Among the many configurations of refrigeration systems available to supermarket customers, distributed refrigeration systems have become an increasingly popular choice. That means you’ll be encountering them in the field more often.
Before you begin servicing these units, it’s important to understand why customers choose them. These typically compact units offer a number of advantages over more traditional approaches, such as small single condensing units or large centralized parallel-rack systems. As typically smaller versions of the rack systems employed in machine houses and motor rooms, distributed systems are similar in their operation to rack systems, but for many customers they offer several distinct advantages.
As pointed out in "Distributed Refrigeration: The Next Wave?" (Contracting Business.com, June 2009, http://bit.ly/distributedrefrig) when compared to rack systems, distributed refrigeration systems are generally better able to match loads and provide improved energy performance with less refrigerant charge. At the same time, they usually offer some simplified installation aspects, such as shorter piping and wiring runs. Another key factor for many customers is that they also potentially require less maintenance.
Distributed systems come in just about as many variations as do centralized systems. The main difference between distributed and traditional systems is that with distributed systems typically two or more individual units, each contained in its own enclosure, will be used for a store instead of one larger centralized system located in a machine house or motor room.
On the face of it, it would seem that the more units there are, the more maintenance that will be required. However, because distributed systems are more closely located to their loads, often on the roof directly overhead or indoors on top of walk-ins (and practically anywhere else in the store that is convenient, such as storage and prep areas), there’s less piping, less wiring, and less refrigerant to deal with for each unit compared to a single, large centralized system.
Consequently, although overall the combined units may actually contain more compressors, the maintenance and repair requirements for these systems can be less demanding for each unit since there are fewer and smaller compressors and coils per unit. In addition, they have smaller piping circuits to contend with when, for instance, finding leaks on direct-expansion (DX) versions of the systems. Also, because the compressors in each unit are closely matched to their loads, compressor cycling is reduced, which can extend the life of the compressors.
Secondary versions of the systems, whether medium-temperature glycol or low-temperature CO2, offer the same advantages, although by their nature leak detection is not as big an issue. Some distributed systems even combine both approaches, allowing customers to reach levels of refrigerant reduction considerably beyond the capabilities of traditional centralized DX systems.
All of these advantages notwithstanding, technicians may find that working on distributed systems is more demanding than working on centralized systems.
The enclosures that the systems are usually contained in can make reaching some components difficult, and it may actually help for a technician to be on the smaller side physically when attempting to work in some of the enclosures in which the systems are contained.
For versions of these systems that are mounted outside on a store’s roof, it’s generally recommended that customers increase the frequency of inspections and preventive maintenances (PMs). It’s also a good idea to check their operation quarterly or at least biannually. Because of the outdoor location of many of these systems, during PM inspections it’s important to check for line abrasions and rub-throughs. Penetrations should also be checked to ensure that they haven’t degraded due to UV exposure.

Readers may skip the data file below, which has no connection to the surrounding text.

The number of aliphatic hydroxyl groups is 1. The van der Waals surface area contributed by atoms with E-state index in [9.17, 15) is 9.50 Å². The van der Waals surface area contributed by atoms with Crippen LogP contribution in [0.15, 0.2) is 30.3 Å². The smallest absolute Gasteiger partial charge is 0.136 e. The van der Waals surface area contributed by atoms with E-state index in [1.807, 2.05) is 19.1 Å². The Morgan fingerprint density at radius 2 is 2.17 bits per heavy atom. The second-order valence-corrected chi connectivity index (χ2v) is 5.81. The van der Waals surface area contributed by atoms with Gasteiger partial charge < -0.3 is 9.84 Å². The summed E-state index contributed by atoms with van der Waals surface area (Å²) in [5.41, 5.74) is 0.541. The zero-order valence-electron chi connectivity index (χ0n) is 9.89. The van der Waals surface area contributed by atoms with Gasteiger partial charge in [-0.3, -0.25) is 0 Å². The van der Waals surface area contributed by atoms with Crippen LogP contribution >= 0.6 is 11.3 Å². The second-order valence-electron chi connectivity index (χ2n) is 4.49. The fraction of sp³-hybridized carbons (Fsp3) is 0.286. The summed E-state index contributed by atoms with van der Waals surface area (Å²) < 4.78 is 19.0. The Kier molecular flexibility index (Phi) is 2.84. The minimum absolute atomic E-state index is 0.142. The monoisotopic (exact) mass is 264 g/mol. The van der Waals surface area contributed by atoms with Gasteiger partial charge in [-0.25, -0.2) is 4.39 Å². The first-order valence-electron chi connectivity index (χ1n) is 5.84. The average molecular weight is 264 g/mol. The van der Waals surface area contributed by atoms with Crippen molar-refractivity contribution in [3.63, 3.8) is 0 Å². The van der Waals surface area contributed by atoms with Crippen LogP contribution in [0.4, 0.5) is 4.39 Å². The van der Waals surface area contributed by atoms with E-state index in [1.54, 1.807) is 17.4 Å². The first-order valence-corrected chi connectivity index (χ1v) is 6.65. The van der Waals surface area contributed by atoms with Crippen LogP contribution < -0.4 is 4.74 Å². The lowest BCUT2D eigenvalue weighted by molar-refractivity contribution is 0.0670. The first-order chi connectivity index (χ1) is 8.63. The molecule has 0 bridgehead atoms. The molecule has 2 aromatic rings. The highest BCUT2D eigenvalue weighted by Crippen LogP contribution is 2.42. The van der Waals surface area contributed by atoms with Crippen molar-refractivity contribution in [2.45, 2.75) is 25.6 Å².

One other consideration when working on outdoor units is to remember that equipment such as electronic control boards and 208/460V control panels should never be exposed to moisture. Take precautions to keep these components dry when working on them in the rain or snow.
Otherwise, any regular PM that would be performed on a conventional system should also be done on distributed system. Filters on the rack and honeycombs on the cases should be kept clean. Solution concentrations on medium-temperature secondary systems should be checked the same as if they were conventional systems. Compressor operation likewise should be checked for proper loading and unloading, and valves, including thermostatic expansion valves, should be checked for proper operation.
Other items to pay careful attention to during PMs on distributed systems include all electrical contactors and components to ensure that all connections are tight. Over time these connections can become loose due to vibrations. It’s also advisable to leak-check each rack and all systems. On compressor PMs, check the superheat and discharge temperature, and perform an oil test — as should be done with any type of system.
Finally, grit your teeth and dive in. Some technicians simply would rather not have to work on the units that are out in the elements when they could be inside in a dry and comparatively comfortable motor room. But then again, nobody becomes a refrigeration technician for the attractive work conditions!
Bill Katz is the technical writer and course developer, Hill PHOENIX Learning Center, Conyers, GA. He can be reached at 718/324-2231 or by e-mail at William.Katz@HillPHOENIX.com. Also contributing to this article were Norm Tyche and Rusty Walker, Hill PHOENIX; and Charlie Meisinger, Mike Duffy, and Jim Kirk, AAA Refrigeration Service Inc., with locations in New York City; Plainville, CT; and Montville, NJ.